open access

Vol 48, No 2 (2016)
Original and clinical articles
Published online: 2015-10-26
Submitted: 2015-06-20
Accepted: 2015-09-30
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Central venous pressure as an adjunct to flow-guided volume optimisation after induction of general anaesthesia

Robert G. Hahn, Rui He, Yuhong Li
DOI: 10.5603/AIT.a2015.0066
·
Anaesthesiol Intensive Ther 2016;48(2):110-115.

open access

Vol 48, No 2 (2016)
Original and clinical articles
Published online: 2015-10-26
Submitted: 2015-06-20
Accepted: 2015-09-30

Abstract

Background: Although the central venous pressure (CVP) is often used as a guide to volume status in major surgery
and intensive care, fluid therapy should be guided by the response of the stroke volume (SV) to a fluid bolus. The
present study evaluates whether the central venous pressure (CVP) can serve as an adjunct to decisions of whether
or not fluid should be infused.

Methods: Stroke volume (SV) and stroke volume variation (SVV) was monitored with FloTrac/Vigileo and the CVP
were measured in 80 patients just before general anaesthesia was induced (baseline) and then, before each of three
successive bolus infusions of 3 mL kg-1 of 6% hydroxyethyl starch 130/0.4. A patient showed fluid responsiveness and
was denoted a “responder” if SV increased by ≥10% from the bolus infusion.

Results: The CVP was higher in non-responders (mean 7.2 mm Hg) than in responders (mean 5.8 mm Hg, P <
0.0001). In non-responders but not in responders, the absence or presence of a rise in CVP improved the prediction
of whether the patient would show fluid responsiveness during the next fluid bolus. For example, if no rise in CVP
occurred the chance was 48% of subsequent fluid responsiveness, while this chance was only 9% for those who had
an increase in CVP (P < 0.004). There was only a fair concordance between fluid responsiveness as indicated by SV
and SVV (Cohen´s kappa 0.28).

Conclusions: A low CVP suggests that the patient is lower on the Frank-Starling curve than indicated by SV as measured by FloTrac/Vigileo.

Abstract

Background: Although the central venous pressure (CVP) is often used as a guide to volume status in major surgery
and intensive care, fluid therapy should be guided by the response of the stroke volume (SV) to a fluid bolus. The
present study evaluates whether the central venous pressure (CVP) can serve as an adjunct to decisions of whether
or not fluid should be infused.

Methods: Stroke volume (SV) and stroke volume variation (SVV) was monitored with FloTrac/Vigileo and the CVP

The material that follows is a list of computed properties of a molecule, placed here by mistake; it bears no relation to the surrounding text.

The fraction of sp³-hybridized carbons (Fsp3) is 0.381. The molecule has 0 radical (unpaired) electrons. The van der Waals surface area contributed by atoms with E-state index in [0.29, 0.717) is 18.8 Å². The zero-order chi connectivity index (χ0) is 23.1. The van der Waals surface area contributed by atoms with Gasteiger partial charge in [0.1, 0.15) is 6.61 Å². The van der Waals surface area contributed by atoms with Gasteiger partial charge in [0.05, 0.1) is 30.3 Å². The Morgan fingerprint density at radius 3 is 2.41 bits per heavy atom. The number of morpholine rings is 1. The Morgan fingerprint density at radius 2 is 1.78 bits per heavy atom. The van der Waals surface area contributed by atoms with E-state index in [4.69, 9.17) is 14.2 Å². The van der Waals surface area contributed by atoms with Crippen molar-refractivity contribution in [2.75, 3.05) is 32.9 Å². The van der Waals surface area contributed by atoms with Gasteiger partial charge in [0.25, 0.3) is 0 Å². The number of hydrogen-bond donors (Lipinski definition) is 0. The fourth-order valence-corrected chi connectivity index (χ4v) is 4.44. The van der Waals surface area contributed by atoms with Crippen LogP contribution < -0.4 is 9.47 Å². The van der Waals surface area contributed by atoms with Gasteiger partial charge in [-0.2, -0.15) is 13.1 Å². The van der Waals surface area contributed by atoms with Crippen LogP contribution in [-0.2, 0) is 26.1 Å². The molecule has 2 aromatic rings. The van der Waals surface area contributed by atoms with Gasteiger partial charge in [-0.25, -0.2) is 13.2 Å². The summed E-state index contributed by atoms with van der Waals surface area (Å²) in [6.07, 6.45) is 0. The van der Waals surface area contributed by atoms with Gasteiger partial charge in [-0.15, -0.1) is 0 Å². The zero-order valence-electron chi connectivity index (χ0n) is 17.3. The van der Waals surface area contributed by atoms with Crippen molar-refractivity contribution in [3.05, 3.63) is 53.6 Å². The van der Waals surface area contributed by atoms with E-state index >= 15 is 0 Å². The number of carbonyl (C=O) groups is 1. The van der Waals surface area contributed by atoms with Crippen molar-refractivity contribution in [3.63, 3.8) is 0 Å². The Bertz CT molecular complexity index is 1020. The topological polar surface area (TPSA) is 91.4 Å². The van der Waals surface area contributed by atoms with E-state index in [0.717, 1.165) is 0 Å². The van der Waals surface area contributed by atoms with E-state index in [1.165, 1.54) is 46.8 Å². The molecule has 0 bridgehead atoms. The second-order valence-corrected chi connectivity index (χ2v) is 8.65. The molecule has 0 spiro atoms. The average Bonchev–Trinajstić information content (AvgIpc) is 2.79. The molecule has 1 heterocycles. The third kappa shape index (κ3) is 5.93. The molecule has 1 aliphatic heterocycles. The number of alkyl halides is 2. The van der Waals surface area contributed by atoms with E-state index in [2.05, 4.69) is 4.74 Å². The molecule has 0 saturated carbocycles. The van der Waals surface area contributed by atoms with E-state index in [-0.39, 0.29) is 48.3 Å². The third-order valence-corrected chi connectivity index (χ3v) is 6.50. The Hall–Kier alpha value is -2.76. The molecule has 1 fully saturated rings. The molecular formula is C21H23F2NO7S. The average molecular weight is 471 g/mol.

were measured in 80 patients just before general anaesthesia was induced (baseline) and then, before each of three
successive bolus infusions of 3 mL kg-1 of 6% hydroxyethyl starch 130/0.4. A patient showed fluid responsiveness and
was denoted a “responder” if SV increased by ≥10% from the bolus infusion.

Results: The CVP was higher in non-responders (mean 7.2 mm Hg) than in responders (mean 5.8 mm Hg, P <
0.0001). In non-responders but not in responders, the absence or presence of a rise in CVP improved the prediction
of whether the patient would show fluid responsiveness during the next fluid bolus. For example, if no rise in CVP
occurred the chance was 48% of subsequent fluid responsiveness, while this chance was only 9% for those who had
an increase in CVP (P < 0.004). There was only a fair concordance between fluid responsiveness as indicated by SV
and SVV (Cohen´s kappa 0.28).

Conclusions: A low CVP suggests that the patient is lower on the Frank-Starling curve than indicated by SV as measured by FloTrac/Vigileo.

Get Citation

Keywords

central venous pressure; fluid therapy; fluid responsiveness; general anesthesia; stroke volume; stroke volume variation

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About this article
Title

Central venous pressure as an adjunct to flow-guided volume optimisation after induction of general anaesthesia

Journal

Anaesthesiology Intensive Therapy

Issue

Vol 48, No 2 (2016)

Pages

110-115

Published online

2015-10-26

DOI

10.5603/AIT.a2015.0066

Bibliographic record

Anaesthesiol Intensive Ther 2016;48(2):110-115.

Keywords

central venous pressure
fluid therapy
fluid responsiveness
general anesthesia
stroke volume
stroke volume variation

Authors

Robert G. Hahn
Rui He
Yuhong Li

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